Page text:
Try and take a main road route to your destination, even if it lengthens your journey, rather than using smaller, less well-gritted or cleared shortcuts. Generally, major roads remain clearer for longer, and they receive the lion’s share of attention from the gritting crews.

Also, tell your nearest and dearest your route and planned ETA, so that they can send out the rescue squad services, if necessary.

Fit seasonal tyres:

Winter tyres are designed to help cope with some of the worst that the colder weather throws at us, and there’s always the option of snow tyres for those likely to encounter prolonged periods of coverage. Being unable to complete your journey is often miserable and may put you in danger, so give you and your passengers the best prospect of a successful jaunt.

Slow down:

Reducing your speed may help you to avoid sudden braking or changes of direction on icy surfaces. Most modern cars are fitted with anti lock braking systems (ABS), but don’t depend on it to get you out of every hairy situation. If your car’s ABS warning light is illuminated, have the vehicle inspected and rectified by an expert. Also, take care when cornering. Sub-zero temperatures may produce black ice, which can take unwary drivers by surprise.

Use engine braking:

Engine braking is a method of slowing down a vehicle by using its power source’s resistance rather than its dedicated wheel braking system. On internal combustion engine powered cars, this may be achieved by selecting progressively lower gears, thus slowing the vehicle while keeping its wheels rotating and so avoiding a skid situation. Electric cars and hybrids offer this in the form of regenerative braking.

Avoid wheelspin:

Lack of adhesion between the tyre and the road can render your driven wheels all a-spin. You can help to avoid this by gently easing your car away from a standstill in 2nd gear, thus supplying less torque (turning power) to your car’s wheels and lessening the chance of spinning them ineffectually. Using higher gears and lower revs throughout your icy journey may help avoid instances of the same while on the move.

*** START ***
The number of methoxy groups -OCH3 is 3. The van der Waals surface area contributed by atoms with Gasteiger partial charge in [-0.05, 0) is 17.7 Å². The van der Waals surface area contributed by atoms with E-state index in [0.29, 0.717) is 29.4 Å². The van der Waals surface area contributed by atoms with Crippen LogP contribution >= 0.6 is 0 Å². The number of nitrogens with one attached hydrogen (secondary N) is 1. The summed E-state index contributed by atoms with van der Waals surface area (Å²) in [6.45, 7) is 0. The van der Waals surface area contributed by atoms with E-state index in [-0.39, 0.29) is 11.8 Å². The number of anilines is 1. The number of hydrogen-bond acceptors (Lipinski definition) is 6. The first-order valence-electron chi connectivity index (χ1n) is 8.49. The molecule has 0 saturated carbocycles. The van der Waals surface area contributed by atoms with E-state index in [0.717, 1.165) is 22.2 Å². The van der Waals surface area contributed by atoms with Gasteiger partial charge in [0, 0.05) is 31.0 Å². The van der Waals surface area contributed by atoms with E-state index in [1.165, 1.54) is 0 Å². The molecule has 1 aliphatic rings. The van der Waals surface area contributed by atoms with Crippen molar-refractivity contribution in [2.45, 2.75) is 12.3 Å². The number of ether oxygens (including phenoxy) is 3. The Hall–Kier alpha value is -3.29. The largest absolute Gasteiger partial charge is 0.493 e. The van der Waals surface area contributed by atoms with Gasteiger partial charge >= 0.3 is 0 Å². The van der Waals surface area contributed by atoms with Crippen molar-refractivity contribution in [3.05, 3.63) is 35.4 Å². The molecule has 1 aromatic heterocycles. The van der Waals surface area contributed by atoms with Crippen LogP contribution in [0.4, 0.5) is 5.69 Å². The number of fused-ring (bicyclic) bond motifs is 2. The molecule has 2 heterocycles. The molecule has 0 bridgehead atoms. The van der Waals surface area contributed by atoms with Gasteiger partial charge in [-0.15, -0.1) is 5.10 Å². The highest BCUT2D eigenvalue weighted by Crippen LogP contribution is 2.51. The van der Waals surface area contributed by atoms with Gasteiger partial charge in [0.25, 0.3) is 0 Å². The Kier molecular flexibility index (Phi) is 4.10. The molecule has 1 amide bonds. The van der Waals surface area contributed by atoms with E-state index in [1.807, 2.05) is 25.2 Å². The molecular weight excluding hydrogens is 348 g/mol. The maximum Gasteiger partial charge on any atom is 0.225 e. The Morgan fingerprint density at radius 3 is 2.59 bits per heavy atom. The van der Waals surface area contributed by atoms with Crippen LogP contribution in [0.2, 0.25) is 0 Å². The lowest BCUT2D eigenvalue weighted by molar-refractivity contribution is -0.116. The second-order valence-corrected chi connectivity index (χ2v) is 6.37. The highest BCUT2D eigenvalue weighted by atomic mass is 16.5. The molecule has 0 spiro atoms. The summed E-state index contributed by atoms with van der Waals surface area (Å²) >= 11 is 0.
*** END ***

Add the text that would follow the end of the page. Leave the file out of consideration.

Space is ace:

Leave plenty of space between yours and other cars. Stopping distances may be increased by 10 times or more in icy conditions. When passing other cars, again ensure that you have plenty of space to make the manoeuvre.

If you get stuck:

Only run your car’s engine if it is safe to do so and exhaust fumes cannot get into the car’s interior. If you are in deep snow, keep the exhaust exit area clear and help to mark your car’s position using something brightly coloured, to help rescue services locate you, if necessary.

Check your tyres’ pressures and condition:

Whatever your vehicle and tyre manufacturers’ recommendations are, please stick to them. If you’re uncertain of how to check your tyre pressures, head down to your local fitting shop or garage and ask them to do it for you, or for instruction. Tyre condition is vital too; if yours are getting close to the minimum legal tread depth, or if they are old, get them changed.

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Tyre Size Guide

The normal width of the tyre
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The diameter of the tyres inner rim in inches
Load capacity of the tyre
The maximum speed for this tyre at full load